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I am certainly not have any much experience in perl script. All I have ever work is bash script or php scripting.

What does it means when you see the following in PERL script:

   $a=apple
   $b=orange

   if ($?==0) {
     #do something
   }

What does it means by $? here?

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7  
I wish it were easier to Google for this sort of thing directly without having to know what you're looking for... –  Karl Knechtel Jun 9 '11 at 3:01
    
bash also has a $? variable with a similar function –  mob Jun 9 '11 at 15:10
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4 Answers

This is the status returned by the last system operation, pipe, or backtick operation. See reference perlvar.

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Good: that reference actually explains how to unpack the wait status 16-bit quantity. However, on a traditional Uɴɪx system the terminating signal numbers is ($? & 127), whereas the coredump flag is ($? & 128). The child exit status is ($? >> 8). I don’t know what happens with systems that have more bits for signals than those. –  tchrist Jun 9 '11 at 3:15
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$?, along with all the other "magic" variables, is documented in the perlvar section of the Perl manpages. If you don't actually have a Unix-like setup with the man command, you should also be able to Google for man perlvar.

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thank you very much –  tweakmy Jun 9 '11 at 4:48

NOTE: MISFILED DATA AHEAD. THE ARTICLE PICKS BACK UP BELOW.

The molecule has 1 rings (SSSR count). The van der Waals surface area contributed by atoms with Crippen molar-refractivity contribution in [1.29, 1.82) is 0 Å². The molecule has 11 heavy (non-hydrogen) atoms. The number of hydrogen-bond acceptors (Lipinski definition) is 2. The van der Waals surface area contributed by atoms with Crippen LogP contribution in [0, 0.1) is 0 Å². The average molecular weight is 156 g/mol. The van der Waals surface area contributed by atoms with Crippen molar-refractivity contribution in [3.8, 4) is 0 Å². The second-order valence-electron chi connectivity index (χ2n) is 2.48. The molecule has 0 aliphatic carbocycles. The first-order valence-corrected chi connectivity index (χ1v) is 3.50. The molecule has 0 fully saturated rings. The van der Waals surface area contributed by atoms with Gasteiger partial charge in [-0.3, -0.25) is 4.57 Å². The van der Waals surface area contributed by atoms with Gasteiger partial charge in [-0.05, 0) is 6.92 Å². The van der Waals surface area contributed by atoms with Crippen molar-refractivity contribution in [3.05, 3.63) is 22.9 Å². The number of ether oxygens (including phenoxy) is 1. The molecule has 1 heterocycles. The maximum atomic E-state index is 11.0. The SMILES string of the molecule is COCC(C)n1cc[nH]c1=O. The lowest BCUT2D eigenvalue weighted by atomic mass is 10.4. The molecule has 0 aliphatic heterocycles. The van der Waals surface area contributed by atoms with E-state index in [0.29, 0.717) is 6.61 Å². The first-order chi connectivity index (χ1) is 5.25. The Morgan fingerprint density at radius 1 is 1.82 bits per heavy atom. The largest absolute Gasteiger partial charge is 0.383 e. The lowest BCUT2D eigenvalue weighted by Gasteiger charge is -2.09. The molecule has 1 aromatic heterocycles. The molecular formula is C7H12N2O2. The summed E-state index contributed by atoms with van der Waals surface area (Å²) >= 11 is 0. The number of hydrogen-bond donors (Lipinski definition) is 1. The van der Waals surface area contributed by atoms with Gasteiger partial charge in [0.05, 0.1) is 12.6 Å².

I think this is not a valid answer. It's OK to reference the documentation, but the idea of SO is to have specific questions with specific answers. –  Christian Vielma Feb 1 at 1:18
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$? or $CHILD_ERROR (if use English) contains the status of the last backtic (or several means of running a child process from Perl.) See perlvar for a full explanation.

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thank you very much –  tweakmy Jun 9 '11 at 4:46
    
as of matter of fact, I am getting 256 before shifting, so after shifting I am getting 1. Why 1? is there a database of error code describing the error code –  tweakmy Jun 9 '11 at 4:47
    
anyhow, i found out the batch script is returning some error because i use findstr, so at the end of batch script triggered by this perl script, i inserted a echo command to trick it to believe everything is ok... –  tweakmy Jun 9 '11 at 5:00
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Others have answered the question about the meaning of $?.

I thought I would also mention that it is also possible to get help on Perl's special variables at the command prompt:

perldoc -v $?

Depending on your shell, you may need to escape the $.

perldoc -h

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